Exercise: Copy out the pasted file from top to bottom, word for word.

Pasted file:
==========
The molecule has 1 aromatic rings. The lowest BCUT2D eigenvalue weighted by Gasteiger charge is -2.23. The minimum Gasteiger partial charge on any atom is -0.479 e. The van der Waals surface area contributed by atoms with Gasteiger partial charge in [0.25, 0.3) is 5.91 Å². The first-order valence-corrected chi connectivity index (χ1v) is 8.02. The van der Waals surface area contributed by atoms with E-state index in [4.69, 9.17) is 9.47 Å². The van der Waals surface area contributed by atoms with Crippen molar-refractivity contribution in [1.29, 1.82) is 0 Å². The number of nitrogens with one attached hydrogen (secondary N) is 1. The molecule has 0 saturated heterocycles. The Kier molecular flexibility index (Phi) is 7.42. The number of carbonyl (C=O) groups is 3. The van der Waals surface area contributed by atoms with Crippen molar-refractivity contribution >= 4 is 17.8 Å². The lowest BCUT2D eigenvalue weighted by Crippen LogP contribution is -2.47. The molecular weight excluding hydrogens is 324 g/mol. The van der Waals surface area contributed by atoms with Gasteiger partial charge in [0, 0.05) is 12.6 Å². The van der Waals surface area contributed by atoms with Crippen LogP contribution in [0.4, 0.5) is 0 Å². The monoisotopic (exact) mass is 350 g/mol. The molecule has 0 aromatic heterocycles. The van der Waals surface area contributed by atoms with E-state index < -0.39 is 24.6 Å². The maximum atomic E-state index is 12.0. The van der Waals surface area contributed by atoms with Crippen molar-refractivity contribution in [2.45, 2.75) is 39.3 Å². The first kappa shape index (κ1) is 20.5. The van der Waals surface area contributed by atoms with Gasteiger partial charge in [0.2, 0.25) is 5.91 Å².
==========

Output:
The molecule has 1 aromatic rings. The lowest BCUT2D eigenvalue weighted by Gasteiger charge is -2.23. The minimum Gasteiger partial charge on any atom is -0.479 e. The van der Waals surface area contributed by atoms with Gasteiger partial charge in [0.25, 0.3) is 5.91 Å². The first-order valence-corrected chi connectivity index (χ1v) is 8.02. The van der Waals surface area contributed by atoms with E-state index in [4.69, 9.17) is 9.47 Å². The van der Waals surface area contributed by atoms with Crippen molar-refractivity contribution in [1.29, 1.82) is 0 Å². The number of nitrogens with one attached hydrogen (secondary N) is 1. The molecule has 0 saturated heterocycles. The Kier molecular flexibility index (Phi) is 7.42. The number of carbonyl (C=O) groups is 3. The van der Waals surface area contributed by atoms with Crippen molar-refractivity contribution >= 4 is 17.8 Å². The lowest BCUT2D eigenvalue weighted by Crippen LogP contribution is -2.47. The molecular weight excluding hydrogens is 324 g/mol. The van der Waals surface area contributed by atoms with Gasteiger partial charge in [0, 0.05) is 12.6 Å². The van der Waals surface area contributed by atoms with Crippen LogP contribution in [0.4, 0.5) is 0 Å². The monoisotopic (exact) mass is 350 g/mol. The molecule has 0 aromatic heterocycles. The van der Waals surface area contributed by atoms with E-state index < -0.39 is 24.6 Å². The maximum atomic E-state index is 12.0. The van der Waals surface area contributed by atoms with Crippen molar-refractivity contribution in [2.45, 2.75) is 39.3 Å². The first kappa shape index (κ1) is 20.5. The van der Waals surface area contributed by atoms with Gasteiger partial charge in [0.2, 0.25) is 5.91 Å².